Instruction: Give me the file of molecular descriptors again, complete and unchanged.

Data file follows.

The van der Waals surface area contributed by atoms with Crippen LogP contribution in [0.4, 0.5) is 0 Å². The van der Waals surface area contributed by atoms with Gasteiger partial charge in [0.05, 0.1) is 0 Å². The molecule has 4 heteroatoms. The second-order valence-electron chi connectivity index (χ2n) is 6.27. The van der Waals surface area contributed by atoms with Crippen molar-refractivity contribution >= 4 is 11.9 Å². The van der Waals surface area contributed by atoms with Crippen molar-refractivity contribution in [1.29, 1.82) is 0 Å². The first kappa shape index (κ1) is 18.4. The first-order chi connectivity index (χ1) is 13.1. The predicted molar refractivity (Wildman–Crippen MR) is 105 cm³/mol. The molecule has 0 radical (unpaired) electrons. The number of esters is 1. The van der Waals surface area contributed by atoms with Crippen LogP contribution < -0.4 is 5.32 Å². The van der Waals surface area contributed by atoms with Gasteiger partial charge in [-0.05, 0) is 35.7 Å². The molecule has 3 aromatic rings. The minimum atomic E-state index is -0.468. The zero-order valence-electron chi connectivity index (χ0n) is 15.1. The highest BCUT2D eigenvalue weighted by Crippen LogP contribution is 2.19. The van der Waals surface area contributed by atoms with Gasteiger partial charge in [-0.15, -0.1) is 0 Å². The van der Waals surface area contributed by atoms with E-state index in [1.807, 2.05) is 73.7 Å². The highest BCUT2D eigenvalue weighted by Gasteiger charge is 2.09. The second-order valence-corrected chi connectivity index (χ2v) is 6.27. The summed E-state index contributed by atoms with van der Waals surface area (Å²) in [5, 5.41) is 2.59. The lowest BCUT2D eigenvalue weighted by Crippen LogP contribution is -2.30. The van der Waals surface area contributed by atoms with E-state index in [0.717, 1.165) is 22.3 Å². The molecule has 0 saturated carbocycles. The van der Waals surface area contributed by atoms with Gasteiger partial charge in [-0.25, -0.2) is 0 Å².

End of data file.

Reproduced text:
The van der Waals surface area contributed by atoms with Crippen LogP contribution in [0.4, 0.5) is 0 Å². The van der Waals surface area contributed by atoms with Gasteiger partial charge in [0.05, 0.1) is 0 Å². The molecule has 4 heteroatoms. The second-order valence-electron chi connectivity index (χ2n) is 6.27. The van der Waals surface area contributed by atoms with Crippen molar-refractivity contribution >= 4 is 11.9 Å². The van der Waals surface area contributed by atoms with Crippen molar-refractivity contribution in [1.29, 1.82) is 0 Å². The first kappa shape index (κ1) is 18.4. The first-order chi connectivity index (χ1) is 13.1. The predicted molar refractivity (Wildman–Crippen MR) is 105 cm³/mol. The molecule has 0 radical (unpaired) electrons. The number of esters is 1. The van der Waals surface area contributed by atoms with Crippen LogP contribution < -0.4 is 5.32 Å². The van der Waals surface area contributed by atoms with Gasteiger partial charge in [-0.05, 0) is 35.7 Å². The molecule has 3 aromatic rings. The minimum atomic E-state index is -0.468. The zero-order valence-electron chi connectivity index (χ0n) is 15.1. The highest BCUT2D eigenvalue weighted by Crippen LogP contribution is 2.19. The van der Waals surface area contributed by atoms with Gasteiger partial charge in [-0.15, -0.1) is 0 Å². The van der Waals surface area contributed by atoms with E-state index in [1.807, 2.05) is 73.7 Å². The highest BCUT2D eigenvalue weighted by Gasteiger charge is 2.09. The second-order valence-corrected chi connectivity index (χ2v) is 6.27. The summed E-state index contributed by atoms with van der Waals surface area (Å²) in [5, 5.41) is 2.59. The lowest BCUT2D eigenvalue weighted by Crippen LogP contribution is -2.30. The van der Waals surface area contributed by atoms with E-state index in [0.717, 1.165) is 22.3 Å². The molecule has 0 saturated carbocycles. The van der Waals surface area contributed by atoms with Gasteiger partial charge in [-0.25, -0.2) is 0 Å².